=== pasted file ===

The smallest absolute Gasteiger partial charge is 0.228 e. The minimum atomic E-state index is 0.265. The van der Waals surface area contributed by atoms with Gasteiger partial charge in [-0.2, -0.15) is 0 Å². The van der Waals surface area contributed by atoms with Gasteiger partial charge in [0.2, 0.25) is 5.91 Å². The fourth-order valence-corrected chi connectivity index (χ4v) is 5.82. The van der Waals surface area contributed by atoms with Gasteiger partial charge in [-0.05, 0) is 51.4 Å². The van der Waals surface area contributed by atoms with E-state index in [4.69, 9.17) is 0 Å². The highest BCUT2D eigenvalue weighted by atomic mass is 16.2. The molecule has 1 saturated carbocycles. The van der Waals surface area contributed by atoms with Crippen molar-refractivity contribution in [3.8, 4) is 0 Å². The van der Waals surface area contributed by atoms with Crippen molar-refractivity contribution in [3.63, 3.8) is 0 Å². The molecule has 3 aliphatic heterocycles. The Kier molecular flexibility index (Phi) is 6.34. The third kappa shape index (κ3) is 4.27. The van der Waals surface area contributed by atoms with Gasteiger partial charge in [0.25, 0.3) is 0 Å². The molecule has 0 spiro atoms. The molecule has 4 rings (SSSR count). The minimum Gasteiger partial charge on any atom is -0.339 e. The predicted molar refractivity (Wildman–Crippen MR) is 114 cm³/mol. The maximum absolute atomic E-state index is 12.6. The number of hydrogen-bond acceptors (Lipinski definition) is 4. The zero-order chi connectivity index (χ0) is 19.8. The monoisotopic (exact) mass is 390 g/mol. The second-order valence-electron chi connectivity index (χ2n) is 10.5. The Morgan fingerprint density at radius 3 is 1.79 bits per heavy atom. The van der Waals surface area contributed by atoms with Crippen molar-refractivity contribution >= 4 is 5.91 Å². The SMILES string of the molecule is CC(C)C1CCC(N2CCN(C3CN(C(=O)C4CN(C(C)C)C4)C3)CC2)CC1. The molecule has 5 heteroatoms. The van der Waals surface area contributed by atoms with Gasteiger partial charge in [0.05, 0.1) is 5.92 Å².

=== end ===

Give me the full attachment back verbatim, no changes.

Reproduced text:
The smallest absolute Gasteiger partial charge is 0.228 e. The minimum atomic E-state index is 0.265. The van der Waals surface area contributed by atoms with Gasteiger partial charge in [-0.2, -0.15) is 0 Å². The van der Waals surface area contributed by atoms with Gasteiger partial charge in [0.2, 0.25) is 5.91 Å². The fourth-order valence-corrected chi connectivity index (χ4v) is 5.82. The van der Waals surface area contributed by atoms with Gasteiger partial charge in [-0.05, 0) is 51.4 Å². The van der Waals surface area contributed by atoms with E-state index in [4.69, 9.17) is 0 Å². The highest BCUT2D eigenvalue weighted by atomic mass is 16.2. The molecule has 1 saturated carbocycles. The van der Waals surface area contributed by atoms with Crippen molar-refractivity contribution in [3.8, 4) is 0 Å². The van der Waals surface area contributed by atoms with Crippen molar-refractivity contribution in [3.63, 3.8) is 0 Å². The molecule has 3 aliphatic heterocycles. The Kier molecular flexibility index (Phi) is 6.34. The third kappa shape index (κ3) is 4.27. The van der Waals surface area contributed by atoms with Gasteiger partial charge in [0.25, 0.3) is 0 Å². The molecule has 0 spiro atoms. The molecule has 4 rings (SSSR count). The minimum Gasteiger partial charge on any atom is -0.339 e. The predicted molar refractivity (Wildman–Crippen MR) is 114 cm³/mol. The maximum absolute atomic E-state index is 12.6. The number of hydrogen-bond acceptors (Lipinski definition) is 4. The zero-order chi connectivity index (χ0) is 19.8. The monoisotopic (exact) mass is 390 g/mol. The second-order valence-electron chi connectivity index (χ2n) is 10.5. The Morgan fingerprint density at radius 3 is 1.79 bits per heavy atom. The van der Waals surface area contributed by atoms with Crippen molar-refractivity contribution >= 4 is 5.91 Å². The SMILES string of the molecule is CC(C)C1CCC(N2CCN(C3CN(C(=O)C4CN(C(C)C)C4)C3)CC2)CC1. The molecule has 5 heteroatoms. The van der Waals surface area contributed by atoms with Gasteiger partial charge in [0.05, 0.1) is 5.92 Å².